HR needs to recognize the bad apples and stop the rot
Spotting and stopping the “bad apple” manager from spoiling precious human resources is an ongoing challenge. HR needs a multi-pronged attack to stop the rot before stress, attrition and reduced productivity are the norm.
The bad apple manager has many guises, some easier to recognize than others. Blandness, inability to make decisions and abdication of responsibility are just as challenging as the more obvious bad management behaviours — such as being a control freak, bullying and political spin doctoring.
At a human level, bad management increases stress and anxiety, and for some employees it can become so acute it prevents them from attending work. Absence from work has a direct financial impact on employers, lowers productivity and increases workload for remaining staff.
Is there a problem?
How can an employer tell if it has any bad apple managers? Absence figures are a good starting point. HR can use these figures to measure the effectiveness of managers and HR policies. However, keep in mind that certain professions report greater stress, regardless of management. For example, shift workers were more likely to report work stress than other workers, according to a study by Statistics Canada released in 2007.
Other objective measures include staff churn, leadership feedback and employee survey scores. If these measures have been set up and implemented effectively, they can give HR meaningful insight into what the work environment is really like. Although no single measure can pinpoint and help eradicate bad apple managers, a combination of measures and realistic targets enable good managers to be recognized and give bad managers no place to hide.
American Express’s call centre in the United Kingdom takes the health of employees seriously. A quarterly team climate survey feeds into an annual employee survey and the results are included in each manager’s goals, all the way to the top. The message is simple — how a manager treats her team is reflected in her appraisal, so she had better get it right.
Leadership feedback processes, including 360-degree feedback, highlight weak management. Clearly defined leadership behaviours allow employees to objectively rate their managers and provide a common language for describing what is acceptable and non-acceptable behaviour.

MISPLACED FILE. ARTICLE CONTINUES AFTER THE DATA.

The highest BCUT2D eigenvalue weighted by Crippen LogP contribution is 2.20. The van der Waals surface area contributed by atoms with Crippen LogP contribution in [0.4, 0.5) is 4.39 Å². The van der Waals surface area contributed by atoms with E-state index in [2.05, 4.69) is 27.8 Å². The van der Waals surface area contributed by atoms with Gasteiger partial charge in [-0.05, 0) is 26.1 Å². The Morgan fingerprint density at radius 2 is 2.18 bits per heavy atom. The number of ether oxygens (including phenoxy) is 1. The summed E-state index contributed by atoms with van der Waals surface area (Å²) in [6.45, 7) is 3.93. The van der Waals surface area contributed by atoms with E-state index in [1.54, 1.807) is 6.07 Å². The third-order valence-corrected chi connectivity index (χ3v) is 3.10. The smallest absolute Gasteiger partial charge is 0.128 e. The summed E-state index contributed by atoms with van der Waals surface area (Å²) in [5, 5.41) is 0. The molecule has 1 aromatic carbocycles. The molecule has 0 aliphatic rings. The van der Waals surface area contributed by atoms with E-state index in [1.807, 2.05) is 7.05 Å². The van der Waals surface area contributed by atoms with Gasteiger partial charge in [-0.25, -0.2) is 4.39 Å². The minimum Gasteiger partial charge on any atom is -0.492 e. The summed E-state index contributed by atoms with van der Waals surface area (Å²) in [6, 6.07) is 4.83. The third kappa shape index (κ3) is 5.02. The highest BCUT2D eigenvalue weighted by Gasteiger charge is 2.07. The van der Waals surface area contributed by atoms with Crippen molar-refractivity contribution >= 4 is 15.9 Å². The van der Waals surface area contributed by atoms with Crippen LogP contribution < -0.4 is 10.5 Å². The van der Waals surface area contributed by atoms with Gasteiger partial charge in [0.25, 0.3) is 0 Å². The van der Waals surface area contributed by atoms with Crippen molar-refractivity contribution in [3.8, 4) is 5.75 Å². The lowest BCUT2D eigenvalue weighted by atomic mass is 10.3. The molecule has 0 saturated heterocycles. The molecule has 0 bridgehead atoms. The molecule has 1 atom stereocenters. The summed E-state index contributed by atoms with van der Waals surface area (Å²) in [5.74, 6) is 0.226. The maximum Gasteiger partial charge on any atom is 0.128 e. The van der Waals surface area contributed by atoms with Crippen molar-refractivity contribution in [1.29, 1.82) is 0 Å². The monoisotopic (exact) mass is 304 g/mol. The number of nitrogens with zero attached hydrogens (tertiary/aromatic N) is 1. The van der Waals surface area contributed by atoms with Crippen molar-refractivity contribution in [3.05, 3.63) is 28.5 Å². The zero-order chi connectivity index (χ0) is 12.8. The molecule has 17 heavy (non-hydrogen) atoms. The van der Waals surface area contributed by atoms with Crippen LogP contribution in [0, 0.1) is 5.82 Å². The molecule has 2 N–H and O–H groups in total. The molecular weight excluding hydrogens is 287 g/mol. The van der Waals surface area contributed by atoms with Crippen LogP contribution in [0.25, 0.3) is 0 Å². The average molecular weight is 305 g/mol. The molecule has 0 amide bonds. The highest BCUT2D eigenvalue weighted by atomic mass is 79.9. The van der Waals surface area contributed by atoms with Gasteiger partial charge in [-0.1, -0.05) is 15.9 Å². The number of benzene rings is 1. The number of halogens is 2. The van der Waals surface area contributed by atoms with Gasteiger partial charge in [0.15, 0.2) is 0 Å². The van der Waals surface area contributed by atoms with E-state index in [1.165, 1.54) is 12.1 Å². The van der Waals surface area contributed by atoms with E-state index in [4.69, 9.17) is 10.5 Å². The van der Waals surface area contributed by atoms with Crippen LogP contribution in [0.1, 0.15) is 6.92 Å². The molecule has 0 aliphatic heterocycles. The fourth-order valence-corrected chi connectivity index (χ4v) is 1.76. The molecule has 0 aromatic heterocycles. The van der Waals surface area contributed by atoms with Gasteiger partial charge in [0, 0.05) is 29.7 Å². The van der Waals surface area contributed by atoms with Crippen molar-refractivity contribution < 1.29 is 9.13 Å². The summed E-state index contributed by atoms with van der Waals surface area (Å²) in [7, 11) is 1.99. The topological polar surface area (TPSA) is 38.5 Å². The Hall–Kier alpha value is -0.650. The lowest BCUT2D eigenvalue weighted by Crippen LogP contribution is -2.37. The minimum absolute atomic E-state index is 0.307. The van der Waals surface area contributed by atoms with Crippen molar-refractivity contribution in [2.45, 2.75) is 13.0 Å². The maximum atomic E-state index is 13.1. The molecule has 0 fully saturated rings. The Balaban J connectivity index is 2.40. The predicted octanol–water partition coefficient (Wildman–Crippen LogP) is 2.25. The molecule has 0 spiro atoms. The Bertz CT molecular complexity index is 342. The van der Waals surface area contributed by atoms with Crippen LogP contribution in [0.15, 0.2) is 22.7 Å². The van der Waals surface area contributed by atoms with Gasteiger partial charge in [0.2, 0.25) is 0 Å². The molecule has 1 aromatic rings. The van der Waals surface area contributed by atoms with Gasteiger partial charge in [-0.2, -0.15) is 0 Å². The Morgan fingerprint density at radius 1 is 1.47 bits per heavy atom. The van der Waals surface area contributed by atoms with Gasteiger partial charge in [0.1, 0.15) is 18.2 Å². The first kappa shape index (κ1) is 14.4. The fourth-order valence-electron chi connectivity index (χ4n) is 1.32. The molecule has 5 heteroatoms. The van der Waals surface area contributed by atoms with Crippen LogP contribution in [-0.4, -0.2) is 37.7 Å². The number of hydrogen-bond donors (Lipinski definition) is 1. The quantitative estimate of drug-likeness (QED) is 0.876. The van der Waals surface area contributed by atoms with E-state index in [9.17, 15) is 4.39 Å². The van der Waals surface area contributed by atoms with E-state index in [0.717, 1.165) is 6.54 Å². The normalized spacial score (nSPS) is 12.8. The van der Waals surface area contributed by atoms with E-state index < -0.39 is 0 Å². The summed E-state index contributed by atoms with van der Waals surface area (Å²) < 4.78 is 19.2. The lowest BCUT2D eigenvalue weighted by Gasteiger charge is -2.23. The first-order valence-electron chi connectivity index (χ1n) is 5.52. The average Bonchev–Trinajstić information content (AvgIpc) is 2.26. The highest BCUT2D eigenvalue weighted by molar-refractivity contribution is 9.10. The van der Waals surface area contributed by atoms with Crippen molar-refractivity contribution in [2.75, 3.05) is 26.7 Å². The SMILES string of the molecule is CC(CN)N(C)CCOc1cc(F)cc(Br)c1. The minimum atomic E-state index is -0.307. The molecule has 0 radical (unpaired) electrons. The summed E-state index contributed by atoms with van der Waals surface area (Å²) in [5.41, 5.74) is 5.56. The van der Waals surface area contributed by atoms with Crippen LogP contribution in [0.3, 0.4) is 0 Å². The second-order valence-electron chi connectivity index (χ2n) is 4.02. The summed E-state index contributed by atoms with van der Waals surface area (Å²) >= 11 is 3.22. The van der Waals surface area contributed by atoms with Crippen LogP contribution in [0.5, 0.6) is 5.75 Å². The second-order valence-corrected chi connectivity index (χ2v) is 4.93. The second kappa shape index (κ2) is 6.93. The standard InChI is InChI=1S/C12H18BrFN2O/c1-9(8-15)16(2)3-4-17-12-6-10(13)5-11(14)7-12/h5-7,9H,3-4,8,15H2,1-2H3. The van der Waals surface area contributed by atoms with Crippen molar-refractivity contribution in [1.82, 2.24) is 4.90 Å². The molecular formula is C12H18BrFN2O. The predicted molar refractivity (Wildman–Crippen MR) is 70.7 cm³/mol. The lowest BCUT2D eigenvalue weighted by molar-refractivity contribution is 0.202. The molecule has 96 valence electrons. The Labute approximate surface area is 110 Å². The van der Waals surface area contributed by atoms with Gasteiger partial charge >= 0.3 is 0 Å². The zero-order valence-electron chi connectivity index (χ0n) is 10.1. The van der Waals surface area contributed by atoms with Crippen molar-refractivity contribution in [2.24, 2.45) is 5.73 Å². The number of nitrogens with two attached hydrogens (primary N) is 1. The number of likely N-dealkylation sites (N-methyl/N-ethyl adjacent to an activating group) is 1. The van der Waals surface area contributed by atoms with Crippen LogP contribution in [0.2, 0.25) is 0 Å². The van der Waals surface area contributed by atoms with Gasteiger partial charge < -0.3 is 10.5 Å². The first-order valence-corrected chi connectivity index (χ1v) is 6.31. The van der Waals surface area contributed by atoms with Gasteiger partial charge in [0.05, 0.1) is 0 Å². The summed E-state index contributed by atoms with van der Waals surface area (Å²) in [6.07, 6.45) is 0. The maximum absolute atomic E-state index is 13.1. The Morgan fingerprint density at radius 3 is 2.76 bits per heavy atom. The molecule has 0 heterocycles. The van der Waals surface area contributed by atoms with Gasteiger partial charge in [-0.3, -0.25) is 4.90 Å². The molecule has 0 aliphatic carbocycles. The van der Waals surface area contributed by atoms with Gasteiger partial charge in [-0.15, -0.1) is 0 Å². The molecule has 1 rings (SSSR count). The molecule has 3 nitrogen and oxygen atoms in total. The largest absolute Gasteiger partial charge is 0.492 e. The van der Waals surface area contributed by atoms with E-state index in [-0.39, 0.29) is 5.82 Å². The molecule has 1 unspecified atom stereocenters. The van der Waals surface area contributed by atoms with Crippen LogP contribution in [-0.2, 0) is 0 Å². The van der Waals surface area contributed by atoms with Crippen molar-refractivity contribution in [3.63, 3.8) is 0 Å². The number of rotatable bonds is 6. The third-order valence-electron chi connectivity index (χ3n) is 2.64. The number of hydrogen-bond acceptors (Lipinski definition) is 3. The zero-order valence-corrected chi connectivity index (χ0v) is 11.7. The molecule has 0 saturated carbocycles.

Solving the problem
What does an organization do with bad apples once they’ve been identified? There are the usual HR tools, such as disciplinary procedures and training to fill any related gaps in management skills or experience. But the key for improving the working relationship is to separate the behaviour from the person. It is possible to be a great person and a bad boss, and keeping that knowledge at the core of any HR intervention will increase the likelihood of success.
There are a few simple questions that can determine which approach to take. Is the bad behaviour temporary or ongoing? Is it with an individual or with the world at large? Is it related to one type of task or many tasks?
If the behaviour is temporary, then a discreet discussion may be all that’s required. If it’s ongoing, what incentives, tools and support exist for managers who make the effort to address poor behaviour?
If the conflict exists between an individual and the manager, then some arbitration may increase mutual understanding and prevent future clashes. If the problem is widespread, assess the manager’s ability and will to close any gaps.
If there is a task-specific problem, the manager may be covering up her lack of skill or experience by bad behaviour, so maybe it’s time for specific training. If there are widespread problems with many tasks, the role may no longer suit the person and she’d be better off in another position.
How about stopping the rot before it starts? “Poka-yoke” is a Japanese term common in the manufacturing industry that means “foolproofing” — designing processes so it’s impossible to make a mistake that carries on down the production process. Does the recruitment process bear up to such scrutiny? Do the bad apples get in easily or is company culture turning them bad?
Spotting and stopping a bad apple from rotting a company will keep HR specialists busy. Solutions range from stopping the people getting on the payroll, measuring and targeting those who do, and successfully waving goodbye to those who won’t or can’t improve.Lyndsay Swinton has worked as a people manager and team leader for The Body Shop and American Express in the United Kingdom and is the creator of Management For The Rest Of Us, an online management and leadership resource. For more information, visit www.mftrou.com.